Speaking positives does not make ‘good media’ as beating down government

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“I am for doing good to the poor, but…I think the best way of doing good to the poor, is not making them easy in poverty, but leading or driving them out of it. I observed…that the more public provisions were made for the poor, the less they provided for themselves, and of course became poorer. And, on the contrary, the less was done for them, the more they did for themselves, and became richer.” ~ Benjamin Franklin

The greatest test of our political acuity as an opposition is our ability to scrutinize the achievements of an administration, measure them versus their functions, and then give fair criticism of performance. However those we expect to do this; that group of political analysts that grace our televisions and radios every day, seem completely removed from the reality of where Kenya is. These so-called pundits have for some strange unfathomable reason chosen to deliberately ignore the successes of this government and focus only on that which is not as successful.

For example on more than one occasion I have heard an ‘analyst’ or ‘expert on governance issues’ declare with finality that the Jubilee government does nothing. This is in a country where the State has not disintegrated into utter chaos. Such statements are made without being challenged even on the fact that a government cannot not do anything simply because by virtue of its existence it must be doing something.

A key factor to any public discourse must be the demand for proof of claims, or at the very least the need for anyone to present a reasonably argued standpoint that is accompanied by information and facts.

For the sake of clarity let me highlight some key achievements brought about in the last three years by the Jubilee regime.

A key objective of the Jubilee regime was to foster and stabilize food security, increase productivity and enhance the economic output while at the same time supporting and subsidizing farmers. The fertilizer subsidy program established in 2013 has invested Sh11.5 billion in ensuring that Kenyan farmers have access to quality and affordable fertilizer and over 500 metric tons (MT) of fertilizer has been supplied to over 500,000 households across Kenya. The impact of this program has been that the farmer is now accessing fertilizer at a cost of Sh1,800 compared to a market price of Sh3,300.

Agriculture has also seen the involvement of private sector in creating efficiencies. The fertilizer subsidy program involved Safaricom which launched a pilot project electronic fertilizer management system (e voucher system) in Embu, Murang’a, Machakos and Bungoma. The government is also working with the Toyota Tsusho Company towards the construction of a fertilizer processing plant in Eldoret that is expected to be complete by September 2016.

The other part of the food security policy has been the enhancement of the Strategic Food Reserve (SFR). Under Jubilee the SFR stocks increased from 2.3 million bags in 2013/14 to 4.1 million bags in 2014/15. In addition an SFR Trust Fund Boards was formed to ensure efficient management and accountability. These are just the highlights in a long list of impressive accomplishments under the Ministry of Agriculture, Livestock and Fisheries.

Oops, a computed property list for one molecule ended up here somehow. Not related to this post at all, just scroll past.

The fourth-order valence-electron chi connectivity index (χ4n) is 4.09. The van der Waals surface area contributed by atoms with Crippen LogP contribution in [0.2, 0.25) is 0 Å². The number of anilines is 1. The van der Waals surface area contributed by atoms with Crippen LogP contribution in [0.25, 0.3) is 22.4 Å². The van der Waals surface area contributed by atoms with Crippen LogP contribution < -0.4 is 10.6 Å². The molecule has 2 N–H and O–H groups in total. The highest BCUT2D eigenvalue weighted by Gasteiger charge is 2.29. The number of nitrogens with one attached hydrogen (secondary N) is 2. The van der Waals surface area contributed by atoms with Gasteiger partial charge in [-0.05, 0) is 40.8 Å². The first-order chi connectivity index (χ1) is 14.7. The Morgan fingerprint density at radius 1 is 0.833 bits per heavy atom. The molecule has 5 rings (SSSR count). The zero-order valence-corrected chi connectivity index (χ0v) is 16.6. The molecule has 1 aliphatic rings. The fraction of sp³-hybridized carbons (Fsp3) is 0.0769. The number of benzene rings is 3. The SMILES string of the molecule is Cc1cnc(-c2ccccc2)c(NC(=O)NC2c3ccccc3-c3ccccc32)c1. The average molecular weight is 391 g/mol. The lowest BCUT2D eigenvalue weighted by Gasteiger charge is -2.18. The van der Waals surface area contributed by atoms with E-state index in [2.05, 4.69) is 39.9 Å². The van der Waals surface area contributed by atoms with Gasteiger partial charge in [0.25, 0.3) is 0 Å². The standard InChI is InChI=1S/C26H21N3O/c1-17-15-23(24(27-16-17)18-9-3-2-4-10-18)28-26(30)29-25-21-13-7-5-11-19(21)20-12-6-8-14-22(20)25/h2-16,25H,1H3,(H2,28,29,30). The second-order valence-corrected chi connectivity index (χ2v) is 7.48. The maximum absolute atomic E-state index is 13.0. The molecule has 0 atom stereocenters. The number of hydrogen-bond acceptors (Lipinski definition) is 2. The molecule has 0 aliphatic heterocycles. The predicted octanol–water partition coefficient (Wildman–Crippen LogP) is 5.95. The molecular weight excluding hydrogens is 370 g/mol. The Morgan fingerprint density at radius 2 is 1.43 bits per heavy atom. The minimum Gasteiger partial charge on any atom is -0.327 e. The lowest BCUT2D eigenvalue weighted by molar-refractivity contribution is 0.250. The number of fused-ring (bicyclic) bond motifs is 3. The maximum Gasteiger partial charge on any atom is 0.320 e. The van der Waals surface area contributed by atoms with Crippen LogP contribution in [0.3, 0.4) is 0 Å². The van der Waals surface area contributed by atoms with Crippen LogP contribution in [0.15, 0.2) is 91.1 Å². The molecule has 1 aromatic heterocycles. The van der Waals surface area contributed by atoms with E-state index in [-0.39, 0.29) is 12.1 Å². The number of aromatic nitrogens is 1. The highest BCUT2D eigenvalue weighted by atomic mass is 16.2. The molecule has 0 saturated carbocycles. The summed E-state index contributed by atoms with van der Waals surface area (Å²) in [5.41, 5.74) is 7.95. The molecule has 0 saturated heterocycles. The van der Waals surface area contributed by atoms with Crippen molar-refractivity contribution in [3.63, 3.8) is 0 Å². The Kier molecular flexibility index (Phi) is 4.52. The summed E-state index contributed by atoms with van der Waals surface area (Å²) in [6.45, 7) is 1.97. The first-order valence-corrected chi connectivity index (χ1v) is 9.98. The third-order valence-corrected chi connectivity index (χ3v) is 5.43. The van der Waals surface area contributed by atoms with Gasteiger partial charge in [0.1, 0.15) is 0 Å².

Under the Ministry of Trade, Investments and Industry, the Export Processing Zone (EPZ) programme recorded a 20pc increase in exports of clothing to the USA under the AGOA act; making Kenya the highest exporter in sub-Saharan Africa.
This also created over 22,000 new direct and indirect jobs in the sector. The Kenya Industrial Transformation Program was also launched to drive the industrial agenda over the next 10 years and given the target of ensuring 1 million jobs are created and that Foreign Direct Investment grows at least fivefold over the next 10 years.

To compliment these key transformations the Northern Corridor Infrastructure summits have been consistently facilitated with President Uhuru Kenyatta championing the fast tracking of the project. This has resulted in firm commitments by partnering countries in enhancing, developing and improving strategic infrastructure projects. These and other strategic international policies are all geared at making international investments easier and faster. The result is that Foreign Direct Investment inflows grew from USD597 million in 2012/2013 to USD 868.44 million in 2013/2014; a growth of over 45pc.

The achievements of the three ministries above is just but an example that not only is there a lot of something going on in the Jubilee Government, there are tangible and measurable results that have been largely ignored in the ongoing effort to show Jubilee as doing nothing. There is plenty more information available if only the media, or the analysts they invite, chose to look for it. But I suspect speaking of positives does not make as much ‘good media’ as beating down on government, even when you are wrong.

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